"Enjoy life to the fullest."
"Spend less, save more."
These were some of America's most popular New Year's resolutions last year, according to a survey by NBC News. Each January, Forbes reports about 40% of the country make New Year's resolutions, and setting a goal at the start of the year is as much a part of the festivities as watching the ball drop in Times Square. You can decide to get healthy anytime during the year, so why has January 1st become a goal-setting holiday?
The tradition of making New Year's resolutions dates back over 4,000 years, to the ancient Babylonian festival of Akitu. During this 12-day celebration, the Babylonians would celebrate the "rebirth of the natural world." They would plant crops, crown a new king (or reaffirm the power of the reigning king), make promises to their gods, and pay back their debts. The Babylonians believed if they kept their promises to the gods, they would stay on the gods' good side, and if not, they would fall out of favor.
In 153 B.C., the Roman Senate declared that January 1st would signal the start of the new year, honoring the god Janus, according to the Washington Post. Because Janus was said to have two faces, he could look forwards and backwards at the same time, symbolizing the end of the previous year and the start of the new year ahead. However, it took over 100 years for this to take effect — Julius Caesar made it official around 46 B.C.E. Romans, similar to the Babylonians, would make promises to Janus about their behavior for the next year.
During the Middle Ages, knights would renew their vows to chivalry by placing their hand on a live or roasted peacock. The "Peacock Vow" was an annual contract taken at the end of each year, essentially a resolution to uphold the values of knighthood.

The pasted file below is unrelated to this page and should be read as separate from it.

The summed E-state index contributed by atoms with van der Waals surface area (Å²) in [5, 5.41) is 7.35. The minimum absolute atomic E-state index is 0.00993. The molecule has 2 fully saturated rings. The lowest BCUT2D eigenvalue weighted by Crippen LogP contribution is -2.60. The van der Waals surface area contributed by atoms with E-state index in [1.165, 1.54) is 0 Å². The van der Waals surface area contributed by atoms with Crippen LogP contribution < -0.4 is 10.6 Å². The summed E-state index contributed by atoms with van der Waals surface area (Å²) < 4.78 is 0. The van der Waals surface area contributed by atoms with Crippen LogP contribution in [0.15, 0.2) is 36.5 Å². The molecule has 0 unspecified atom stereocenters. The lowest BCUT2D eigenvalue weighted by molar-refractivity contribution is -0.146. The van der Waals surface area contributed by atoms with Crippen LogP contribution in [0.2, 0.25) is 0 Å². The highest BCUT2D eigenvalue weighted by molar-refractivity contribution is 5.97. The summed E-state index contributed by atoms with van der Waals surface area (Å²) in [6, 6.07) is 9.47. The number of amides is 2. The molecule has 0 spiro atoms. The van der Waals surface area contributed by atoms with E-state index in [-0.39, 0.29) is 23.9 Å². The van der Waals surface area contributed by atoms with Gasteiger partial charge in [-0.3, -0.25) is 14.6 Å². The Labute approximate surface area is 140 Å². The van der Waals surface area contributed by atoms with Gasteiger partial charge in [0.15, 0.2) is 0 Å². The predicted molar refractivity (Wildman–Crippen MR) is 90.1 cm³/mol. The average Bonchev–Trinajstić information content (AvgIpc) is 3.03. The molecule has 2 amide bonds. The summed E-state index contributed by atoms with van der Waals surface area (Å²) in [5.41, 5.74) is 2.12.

Modern new year's resolutions took on an American spin in the 19th century. The first recorded use of the phrase "new year resolution" appeared in a Boston newspaper in 1813.
While over a third of the population make New Year's resolutions every year, only 8% follow through on them. If your resolution is a lofty one, you may be setting yourself up for failure, according to the American Psychological Association (APA). In line with that thought process, the APA suggests you set more realistic goals, put it in writing, and only tell a handful of trusted confidants who will keep you on track, but allow you to slip up without holding it over your head.
We asked some of our residents what their resolutions were for 2019, and both MaryJane and Thelma fall in line with the top resolution of 2018- which is to get fit. MaryJane said this has been her new year’s resolution since she had open-heart surgery in her sixties, so it’s really just renewing her vow, similar to the knights of the Middle Ages. MaryJane reports she’s stuck to her vow and lost 30 pounds by walking every day. She even joked she’s in better shape than anyone she knows, including the staff at The Springs Living! Much like the knights of old, MaryJane is in fighting form!
Thelma says the drive behind her desire to be fit is because it keeps her sharp mentally and physically. If anyone knows a thing or two about mental fitness, it’s Thelma, who is going strong in her mid-90’s.
Beverly White is looking to retain her place as top scorer in the bridge league and hold onto her trophy.
Tom Odom says he’s had the same resolution for years, which is to be nice to his neighbors. He also adds his 2019 resolution, in addition to practicing kindness, which is to have a glass of wine every night. At the age of 96, kindness and wine must be the secret to a long and happy life.
Whatever your resolution, most experts agree finding a supportive community who will lift you up, move you forward, and wants to see you succeed is the best place to start, whether you want to invest more time in volunteering in 2019, learn a new hobby, travel, learn how to cook, or even get more sleep. Or perhaps you’ve resolved to not make a resolution, and just live each day to the fullest. Whatever you desire in 2019, we wish you the best. Happy New Year!